I fancy you possess a somewhat similar feeling with reference to us, though not with reference to this Southern soil, as we do respecting home.  You would like to know what we are more immediately about than is told [to] you in letters—wish you could see for yourselves—see what we do, how [we] live, how we are situated & so on.  While it would be interesting, and presuming you have that curiosity, I will try to picture out to a_dog_tentyou our circumstances & how things look.  Bear [sic] in mind we are among the pines.  Here is our camp—brush & roots cleared away—the little dog-tents ranged in rows on either side the streets, presenting an orderly, neat, snug appearance, though to the conscious observer a comical appearance as well.  The blazing log of resinous pine is before each tent and gives interest to the scene, and you may see us cooking, carrying water, partaking of the ever welcome coffee, hard tack &c at meal time, enlivening the occasion with hilarious talk or speculative remark, according as we are in a mood for it.  A soldier’s etiquette in camp is funny enough, and we often laugh to think what our mothers would say could they see us.  The smoke of the burning pine & the exposure to all sorts of weather have made us look black some what, & you would say we had not washed for a month.  When we eat we sit or stand at a rough table of boards, or, Turk like, sit on the ground, or recline.  The dishes may get washed, or simply wiped with a piece of paper.  We do profess to look white and to aim at tidiness, cleanliness & so on, but then a bright gun & equipments are the first consideration with shoulder-straps [officers], and we must have them all right, though we look like mudsills.  Our tents, called dog tents, are simply pieces of cotton or linen cloth, 5 ft. square, buttoned together.  Each man is owner of a piece & can tent with one or more of his comrades comfortably.  Our tentmates are Lennius [sic] Williams and Nelson Brooks.¹  We have determined to pass the hours of camp as pleasantly & profitably as possible & have accordingly sent for reading matter viz. Harper’s Monthly, Phrenological Journal, Mil[waukee] Sentinel, State Journal [Madison, Wis.], Christian Advocate, N.Y. Independent.  The Christian Commission have lately given us papers & magazines.  [paragraph break added]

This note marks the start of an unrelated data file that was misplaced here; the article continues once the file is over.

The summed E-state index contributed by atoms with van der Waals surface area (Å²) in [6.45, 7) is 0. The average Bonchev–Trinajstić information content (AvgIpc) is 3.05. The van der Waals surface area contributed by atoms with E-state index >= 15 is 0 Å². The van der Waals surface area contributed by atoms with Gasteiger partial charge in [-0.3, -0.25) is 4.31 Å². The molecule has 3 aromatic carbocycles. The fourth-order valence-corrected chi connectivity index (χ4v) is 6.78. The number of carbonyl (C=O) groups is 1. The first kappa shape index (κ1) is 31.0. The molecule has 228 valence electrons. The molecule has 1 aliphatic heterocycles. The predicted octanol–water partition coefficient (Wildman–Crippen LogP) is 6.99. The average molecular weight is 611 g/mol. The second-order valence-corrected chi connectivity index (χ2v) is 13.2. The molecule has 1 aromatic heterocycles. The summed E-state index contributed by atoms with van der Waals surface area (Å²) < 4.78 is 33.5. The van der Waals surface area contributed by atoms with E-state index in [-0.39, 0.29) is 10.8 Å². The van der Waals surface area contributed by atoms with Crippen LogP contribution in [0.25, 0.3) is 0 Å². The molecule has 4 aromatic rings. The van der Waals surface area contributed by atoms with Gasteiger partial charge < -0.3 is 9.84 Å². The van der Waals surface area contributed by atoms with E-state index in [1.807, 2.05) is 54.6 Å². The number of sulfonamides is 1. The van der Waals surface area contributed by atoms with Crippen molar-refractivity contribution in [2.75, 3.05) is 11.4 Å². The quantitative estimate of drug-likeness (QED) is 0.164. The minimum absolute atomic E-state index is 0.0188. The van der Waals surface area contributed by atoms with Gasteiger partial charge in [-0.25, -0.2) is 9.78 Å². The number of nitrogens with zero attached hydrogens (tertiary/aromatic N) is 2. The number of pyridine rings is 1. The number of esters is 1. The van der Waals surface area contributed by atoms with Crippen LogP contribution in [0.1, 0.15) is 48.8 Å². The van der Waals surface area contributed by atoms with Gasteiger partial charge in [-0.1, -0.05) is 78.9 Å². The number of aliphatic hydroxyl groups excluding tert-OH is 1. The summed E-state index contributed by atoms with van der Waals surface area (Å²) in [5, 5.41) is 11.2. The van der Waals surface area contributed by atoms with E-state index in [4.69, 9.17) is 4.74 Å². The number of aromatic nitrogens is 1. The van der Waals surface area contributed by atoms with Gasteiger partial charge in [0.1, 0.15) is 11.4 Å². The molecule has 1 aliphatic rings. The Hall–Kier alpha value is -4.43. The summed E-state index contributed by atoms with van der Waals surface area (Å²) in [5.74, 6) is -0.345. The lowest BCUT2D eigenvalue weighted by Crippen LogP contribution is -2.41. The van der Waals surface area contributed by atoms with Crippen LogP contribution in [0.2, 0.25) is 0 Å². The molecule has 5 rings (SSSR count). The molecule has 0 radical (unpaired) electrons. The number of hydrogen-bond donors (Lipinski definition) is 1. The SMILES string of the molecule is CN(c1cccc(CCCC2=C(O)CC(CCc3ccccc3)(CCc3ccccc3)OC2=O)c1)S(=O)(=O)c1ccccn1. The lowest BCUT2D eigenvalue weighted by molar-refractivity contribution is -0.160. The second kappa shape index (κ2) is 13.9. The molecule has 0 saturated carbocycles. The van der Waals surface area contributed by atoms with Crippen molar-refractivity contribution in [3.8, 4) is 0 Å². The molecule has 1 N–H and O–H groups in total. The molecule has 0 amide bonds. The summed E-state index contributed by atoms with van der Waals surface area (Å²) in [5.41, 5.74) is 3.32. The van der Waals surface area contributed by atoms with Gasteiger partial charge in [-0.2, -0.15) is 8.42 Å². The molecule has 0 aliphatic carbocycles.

There I must not write any more to-night.  It is beginning to rain and I guess I will stop, blow out the light & retire.  So good night.

23nd,  Monday morning. — It still rains.  The regiment is going out to forage to-day.  I am excused from going, having no hat.  I have not had a hat to wear for two weeks, my old one being worn out & no opportunity having occurred lately to draw a new one.  I suppose you will worry at this announcement, but you need not.  I am not suffering for the lack of a hat or anything else.  My health is never affected by exposure and I am not afraid of becoming sick.  When I want a hat I pull off Homer’s.  I have been selling gold pens (with a hat on) lately for Dale [Wilber P. Dale] who is now in Savannah.  I have sole $150.00/000 worth & have some more to dispose of.  I suppose he will give me something for my services.  I must mail some money to him today, $100, which he told me to do.  He says he expressed you $160 and sent you a receipt & an order on Mr. Searle of Hudson for $200 more.  Have you received the money or heard from him?  I have another letter to write & must bring this to a close.  Has Pomeroy returned?  Let us know all that is going on & write soon Via N.Y.

Yours affectionately,
E. D. Levings

P.S. ~ I am much in need of a handkerchief.  Will you send us a couple?  E. D. Levings

1.  Linneas M. Williams was from Malone and enlisted December 22, 1863.  Nelson Brooks was from Kinnickinnick and enlisted October 30, 1861.
2.  George Pomeroy was in Company G of the 12th Wisconsin Infantry. He was from Cataract and enlisted October 1, 1861, and mustered out October 30, 1864, when his term expired.

Edwin Levings letter of January 22, 1865, from the Edwin D. Levings Papers (River Falls Mss BO) in the University Archives & Area Research Center at the University of Wisconsin-River Falls

Edwin Levings letter of January 22, 1865, from the Edwin D. Levings Papers (River Falls Mss BO) in the University Archives & Area Research Center at the University of Wisconsin-River Falls